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Subclinical Carbon Monoxide Limits Apoptosis in the Developing Brain After Isoflurane Exposure

Cheng, Ying; Levy, Richard J. MD

doi: 10.1213/ANE.0000000000000030
Pediatric Neuroscience: Research Report

BACKGROUND: Volatile anesthetics cause widespread apoptosis in the developing brain. Carbon monoxide (CO) has antiapoptotic properties, and exhaled endogenous CO is commonly rebreathed during low-flow anesthesia in infants and children, resulting in subclinical CO exposure. Thus, we aimed to determine whether CO could limit isoflurane-induced apoptosis in the developing brain.

METHODS: Seven-day-old male CD-1 mouse pups underwent 1-hour exposure to 0 (air), 5, or 100 ppm CO in air with or without isoflurane (2%). We assessed carboxyhemoglobin levels, cytochrome c peroxidase activity, and cytochrome c release from forebrain mitochondria after exposure and quantified the number of activated caspase-3 positive cells and TUNEL positive nuclei in neocortex, hippocampus, and hypothalamus/thalamus.

RESULTS: Carboxyhemoglobin levels approximated those expected in humans after a similar time-weighted CO exposure. Isoflurane significantly increased cytochrome c peroxidase activity, cytochrome c release, the number of activated caspase-3 cells, and TUNEL positive nuclei in the forebrain of air-exposed mice. CO, however, abrogated isoflurane-induced cytochrome c peroxidase activation and cytochrome c release from forebrain mitochondria and decreased the number of activated caspase-3 positive cells and TUNEL positive nuclei after simultaneous exposure with isoflurane.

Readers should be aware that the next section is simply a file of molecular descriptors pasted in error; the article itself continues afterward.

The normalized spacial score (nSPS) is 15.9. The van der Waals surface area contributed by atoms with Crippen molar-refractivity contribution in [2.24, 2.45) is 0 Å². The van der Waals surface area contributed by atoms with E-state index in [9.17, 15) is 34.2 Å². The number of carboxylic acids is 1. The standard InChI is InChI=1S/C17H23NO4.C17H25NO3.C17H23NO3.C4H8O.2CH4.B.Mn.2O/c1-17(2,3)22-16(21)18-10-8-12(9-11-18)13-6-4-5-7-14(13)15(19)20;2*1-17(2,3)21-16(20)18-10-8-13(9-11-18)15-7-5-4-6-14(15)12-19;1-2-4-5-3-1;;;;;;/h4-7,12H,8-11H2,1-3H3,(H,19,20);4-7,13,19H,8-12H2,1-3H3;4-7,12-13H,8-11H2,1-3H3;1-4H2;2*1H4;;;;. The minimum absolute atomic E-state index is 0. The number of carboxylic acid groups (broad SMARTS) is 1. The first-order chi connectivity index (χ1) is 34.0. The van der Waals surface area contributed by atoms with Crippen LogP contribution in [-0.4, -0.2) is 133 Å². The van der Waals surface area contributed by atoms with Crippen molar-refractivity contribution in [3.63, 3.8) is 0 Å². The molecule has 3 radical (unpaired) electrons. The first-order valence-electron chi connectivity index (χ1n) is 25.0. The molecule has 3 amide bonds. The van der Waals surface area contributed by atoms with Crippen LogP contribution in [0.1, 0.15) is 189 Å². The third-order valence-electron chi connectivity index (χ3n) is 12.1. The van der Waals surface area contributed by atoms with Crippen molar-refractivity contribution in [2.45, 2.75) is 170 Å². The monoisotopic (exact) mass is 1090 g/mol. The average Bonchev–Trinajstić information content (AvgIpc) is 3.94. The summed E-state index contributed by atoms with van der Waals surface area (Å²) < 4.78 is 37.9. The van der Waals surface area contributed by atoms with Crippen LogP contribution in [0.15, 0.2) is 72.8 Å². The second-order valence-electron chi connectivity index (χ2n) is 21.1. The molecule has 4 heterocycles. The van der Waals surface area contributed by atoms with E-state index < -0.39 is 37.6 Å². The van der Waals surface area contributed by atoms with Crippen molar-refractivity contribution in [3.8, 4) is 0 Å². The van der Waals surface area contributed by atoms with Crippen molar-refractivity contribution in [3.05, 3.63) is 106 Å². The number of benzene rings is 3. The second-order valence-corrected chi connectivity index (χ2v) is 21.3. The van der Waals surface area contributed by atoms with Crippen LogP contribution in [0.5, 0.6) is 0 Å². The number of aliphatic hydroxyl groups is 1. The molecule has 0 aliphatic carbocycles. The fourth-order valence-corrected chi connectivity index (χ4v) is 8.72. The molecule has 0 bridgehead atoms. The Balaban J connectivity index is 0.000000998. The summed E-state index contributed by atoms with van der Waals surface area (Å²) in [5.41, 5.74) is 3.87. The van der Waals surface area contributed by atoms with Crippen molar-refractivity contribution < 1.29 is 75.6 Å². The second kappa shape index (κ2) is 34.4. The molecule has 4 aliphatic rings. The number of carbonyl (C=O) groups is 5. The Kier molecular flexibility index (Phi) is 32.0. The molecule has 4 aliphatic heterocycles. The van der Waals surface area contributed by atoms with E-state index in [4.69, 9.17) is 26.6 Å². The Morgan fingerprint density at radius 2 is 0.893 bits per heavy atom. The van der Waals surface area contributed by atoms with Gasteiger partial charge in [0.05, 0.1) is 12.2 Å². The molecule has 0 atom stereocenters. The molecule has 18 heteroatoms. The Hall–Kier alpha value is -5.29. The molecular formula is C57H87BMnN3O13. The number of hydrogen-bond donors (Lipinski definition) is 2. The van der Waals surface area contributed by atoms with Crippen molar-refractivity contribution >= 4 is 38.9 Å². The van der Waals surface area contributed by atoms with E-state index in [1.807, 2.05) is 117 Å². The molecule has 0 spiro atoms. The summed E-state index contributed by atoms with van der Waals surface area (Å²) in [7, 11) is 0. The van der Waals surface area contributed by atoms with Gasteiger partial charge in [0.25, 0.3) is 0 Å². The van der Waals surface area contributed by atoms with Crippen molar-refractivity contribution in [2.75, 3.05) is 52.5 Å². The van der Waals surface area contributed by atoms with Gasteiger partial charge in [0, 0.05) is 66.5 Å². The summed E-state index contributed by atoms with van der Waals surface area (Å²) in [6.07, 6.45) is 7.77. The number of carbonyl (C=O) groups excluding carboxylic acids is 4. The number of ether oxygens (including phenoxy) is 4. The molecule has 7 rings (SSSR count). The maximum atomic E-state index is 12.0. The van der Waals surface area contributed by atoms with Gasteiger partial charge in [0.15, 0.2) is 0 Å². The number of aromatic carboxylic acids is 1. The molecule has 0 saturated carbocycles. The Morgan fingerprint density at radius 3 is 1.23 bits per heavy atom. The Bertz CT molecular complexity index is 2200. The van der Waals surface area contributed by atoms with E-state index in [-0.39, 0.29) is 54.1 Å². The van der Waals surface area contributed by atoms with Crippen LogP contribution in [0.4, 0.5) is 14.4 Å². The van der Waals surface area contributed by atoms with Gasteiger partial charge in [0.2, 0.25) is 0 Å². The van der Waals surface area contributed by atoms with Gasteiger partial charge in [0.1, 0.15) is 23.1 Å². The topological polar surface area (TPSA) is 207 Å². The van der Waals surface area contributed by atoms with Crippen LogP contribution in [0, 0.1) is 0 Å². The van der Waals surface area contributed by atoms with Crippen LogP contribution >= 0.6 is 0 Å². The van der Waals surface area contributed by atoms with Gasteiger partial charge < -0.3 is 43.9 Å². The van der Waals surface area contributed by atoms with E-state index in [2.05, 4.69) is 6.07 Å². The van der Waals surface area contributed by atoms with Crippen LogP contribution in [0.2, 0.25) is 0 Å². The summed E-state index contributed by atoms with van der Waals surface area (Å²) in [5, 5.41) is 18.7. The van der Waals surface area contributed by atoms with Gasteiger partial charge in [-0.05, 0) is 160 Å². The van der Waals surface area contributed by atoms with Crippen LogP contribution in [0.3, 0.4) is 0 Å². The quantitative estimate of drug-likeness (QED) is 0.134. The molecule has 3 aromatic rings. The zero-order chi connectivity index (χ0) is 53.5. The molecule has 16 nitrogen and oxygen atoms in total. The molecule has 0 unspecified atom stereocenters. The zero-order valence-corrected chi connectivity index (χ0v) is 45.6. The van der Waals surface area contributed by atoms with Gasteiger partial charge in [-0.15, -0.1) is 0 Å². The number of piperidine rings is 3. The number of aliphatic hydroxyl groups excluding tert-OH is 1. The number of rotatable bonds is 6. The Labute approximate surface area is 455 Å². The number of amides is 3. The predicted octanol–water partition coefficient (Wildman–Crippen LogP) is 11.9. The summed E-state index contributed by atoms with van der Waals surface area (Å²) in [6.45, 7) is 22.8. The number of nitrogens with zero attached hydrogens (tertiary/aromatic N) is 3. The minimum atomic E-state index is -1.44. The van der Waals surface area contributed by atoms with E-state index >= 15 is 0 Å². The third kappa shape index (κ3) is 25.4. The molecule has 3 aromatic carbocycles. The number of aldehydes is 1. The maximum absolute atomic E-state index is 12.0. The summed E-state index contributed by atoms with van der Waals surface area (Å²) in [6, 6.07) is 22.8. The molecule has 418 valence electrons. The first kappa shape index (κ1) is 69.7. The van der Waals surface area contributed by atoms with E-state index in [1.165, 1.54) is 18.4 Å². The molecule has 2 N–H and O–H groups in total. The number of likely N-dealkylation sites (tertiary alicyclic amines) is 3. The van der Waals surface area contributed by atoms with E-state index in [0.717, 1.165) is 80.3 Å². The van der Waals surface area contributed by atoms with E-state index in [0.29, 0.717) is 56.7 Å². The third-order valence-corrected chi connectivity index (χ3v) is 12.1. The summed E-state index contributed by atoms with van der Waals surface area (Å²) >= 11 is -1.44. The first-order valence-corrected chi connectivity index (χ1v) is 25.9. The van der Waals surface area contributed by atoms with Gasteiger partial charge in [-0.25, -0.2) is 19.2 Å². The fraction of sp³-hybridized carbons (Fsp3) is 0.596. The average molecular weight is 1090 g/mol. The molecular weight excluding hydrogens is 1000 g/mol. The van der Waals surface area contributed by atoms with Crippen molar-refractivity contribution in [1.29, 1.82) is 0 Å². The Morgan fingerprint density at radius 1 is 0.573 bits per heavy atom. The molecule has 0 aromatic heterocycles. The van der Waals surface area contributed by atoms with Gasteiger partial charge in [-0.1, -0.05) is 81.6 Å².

CONCLUSIONS: Taken together, the data indicate that CO can limit apoptosis after isoflurane exposure via inhibition of cytochrome c peroxidase depending on concentration. Although it is unknown whether CO directly inhibited isoflurane-induced apoptosis, it is possible that low-flow anesthesia designed to target rebreathing of specific concentrations of CO may be a desired strategy to develop in the future in an effort to prevent anesthesia-induced neurotoxicity in infants and children.

From the Division of Anesthesiology and Pain Medicine, Children’s National Medical Center, The George Washington University School of Medicine and Health Sciences, Washington, DC.

Accepted for publication October 4, 2013.

Funding: None.

The authors declare no conflicts of interest.

Reprints will not be available from the authors.

Address correspondence to Richard J. Levy, MD, Division of Anesthesiology and Pain Medicine, Children’s National Medical Center, 111 Michigan Ave., NW, Washington, DC 20010. Address e-mail to rlevy@cnmc.org.

© 2014 International Anesthesia Research Society